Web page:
4.  "I Don't Need No Rocking Chair."  This is a much more recent Jones' song.  It is in part a protest against so many country radio stations and producers who ignore the legends.  It is also a testimony to both Jones' resilience and to that of many an older person who can still do great things.  So many of my heroes have performed great feats in their older years:  Jones, Ronald Reagan, Winston Churchill, and Paul Johnson are just a few.

5.  "If Drinking Don't Kill Me, Her Memory Will."  This is a traditional drinking, broken heart song.  I don't like the taste of liquor, but it sure resonates with the soul to hear these kind of powerful lyrics.  You feel the depth of pain that a person can go through in this world and understand why man in his sinful weakness so often seeks consolation in demon rum.

6.  "The Race is On."  What makes this song so attractive is that it was perhaps the first Jones' song I heard.  It was a hit way back in the 1960s.  It is clever and, like many country songs, skillful in its replaying of emotions through metaphors.

7.  "We're Gonna Hold On," with Tammy Wynette.  During the six or so years that Jones and Wynette were married, they produced a great number of wonderful songs.  As it turns out, they were probably better at singing together than living together in marriage.  Any Jones-Wynette duet is worth hearing.

8.  "Angel Band," with Ralph Stanley.  Jones and Stanley have performed several songs together on a couple of albums where Ralph Stanley sings with friends.  I wish they would produce a whole album together.

9.  "Who's Gonna Fill Their Shoes."  This song is a tribute to many of Jones' friends, fellow singers, and heroes.  It is another tear-jerker for me.  When Jones speaks of Hank, Marty, and Lefty, I find myself saddened by their absence.  And we all know that when George is singing this song, his shoes cannot be filled either.  (Watch the video!)

10.  "Choices."  I am painfully looking past quite a few other songs to chose this one.  I heard it for the first time today.  It is a powerful song that reflects on Jones' own life.  Even for those of us who have been preserved from the problems and failures that Jones both experienced and sings about, we are reminded that we have all made painfully bad and foolish choices.  This song reminds me of how thankful I am for a choice I did not make; in other words, I rejoice in the grace of God's electing love.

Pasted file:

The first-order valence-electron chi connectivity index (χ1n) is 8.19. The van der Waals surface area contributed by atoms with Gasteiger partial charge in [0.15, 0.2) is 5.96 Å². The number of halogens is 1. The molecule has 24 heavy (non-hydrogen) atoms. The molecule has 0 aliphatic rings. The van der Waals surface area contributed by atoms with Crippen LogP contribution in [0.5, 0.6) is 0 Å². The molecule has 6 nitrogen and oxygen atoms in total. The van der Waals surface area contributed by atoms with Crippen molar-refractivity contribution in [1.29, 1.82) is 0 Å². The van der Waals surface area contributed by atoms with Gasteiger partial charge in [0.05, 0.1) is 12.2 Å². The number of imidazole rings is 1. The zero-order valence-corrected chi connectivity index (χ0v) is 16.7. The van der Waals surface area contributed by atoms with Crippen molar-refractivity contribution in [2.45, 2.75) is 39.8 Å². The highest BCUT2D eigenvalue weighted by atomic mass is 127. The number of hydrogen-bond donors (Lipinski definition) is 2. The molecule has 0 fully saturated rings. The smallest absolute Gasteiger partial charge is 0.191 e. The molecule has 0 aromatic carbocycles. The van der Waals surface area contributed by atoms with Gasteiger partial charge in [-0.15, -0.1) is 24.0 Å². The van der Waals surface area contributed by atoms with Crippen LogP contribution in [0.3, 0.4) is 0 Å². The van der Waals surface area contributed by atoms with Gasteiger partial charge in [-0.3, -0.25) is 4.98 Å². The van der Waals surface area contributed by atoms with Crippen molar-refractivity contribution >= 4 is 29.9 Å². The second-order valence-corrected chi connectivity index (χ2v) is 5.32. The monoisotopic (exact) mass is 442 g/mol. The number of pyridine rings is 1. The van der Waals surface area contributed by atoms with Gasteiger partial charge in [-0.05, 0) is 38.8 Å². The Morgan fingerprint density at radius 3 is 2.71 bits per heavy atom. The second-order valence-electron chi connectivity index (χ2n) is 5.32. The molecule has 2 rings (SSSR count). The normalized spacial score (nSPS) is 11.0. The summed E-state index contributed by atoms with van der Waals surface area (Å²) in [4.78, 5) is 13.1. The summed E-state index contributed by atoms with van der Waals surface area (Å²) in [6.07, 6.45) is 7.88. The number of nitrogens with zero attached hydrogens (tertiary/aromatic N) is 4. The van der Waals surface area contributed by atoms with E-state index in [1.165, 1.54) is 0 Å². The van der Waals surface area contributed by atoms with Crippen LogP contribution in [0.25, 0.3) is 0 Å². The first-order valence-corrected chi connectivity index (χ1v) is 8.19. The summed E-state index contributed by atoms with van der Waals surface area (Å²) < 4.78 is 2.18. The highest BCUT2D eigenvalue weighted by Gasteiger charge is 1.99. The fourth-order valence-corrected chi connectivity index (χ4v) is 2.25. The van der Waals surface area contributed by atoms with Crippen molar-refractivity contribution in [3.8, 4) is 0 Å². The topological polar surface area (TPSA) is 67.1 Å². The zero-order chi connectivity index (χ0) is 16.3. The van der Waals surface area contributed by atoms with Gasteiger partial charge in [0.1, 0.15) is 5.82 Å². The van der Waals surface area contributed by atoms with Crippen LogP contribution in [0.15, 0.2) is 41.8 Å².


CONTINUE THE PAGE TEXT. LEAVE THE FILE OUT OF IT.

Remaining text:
Of course, "The Grand Tour" should be on the list.

Monday, September 12, 2011

Happy Eightieth Birthday to a Superstar

George Jones celebrates his 80th birthday on September 12, 2011
Not many legends are still around.  Johnny Cash, Porter Waggoner, Bill Monroe, and Patsy Cline are all gone.  Elvis has been gone a long while, and old old Hank, Marty, and Lefty even longer.  Thankfully, we still have George Jones and Ralph Stanley.  (There are others no doubt.)  God has been good to George Jones, even though Jones, just like every one of us, has not always been very good toward God. 

Jones's drinking songs, like his songs about heartbreak, blues, and dejection, are born out of his many miserable experiences.  He has suffered from alcohol use and abuse, broken marriages, and at least one major wreck that should have ended it all.  As he says in one song, "from the blood from my body I could start my own still."

Just as those two great William's, Shakespeare and Faulkner, plummeted the depths of human tragedy and woes via their dramas and novels, so Jones has revealed the pain, misery, and struggles of man's failed efforts to find perfect bliss in this vale of tears.  Country Music is truly a Saturday night honky-tonk and Sunday morning revival kind of experience.  This is not to endorse every celebration of the honky-tonks, cheating songs, or drunkeness.  It is to realize the depth of reality in so many of those songs.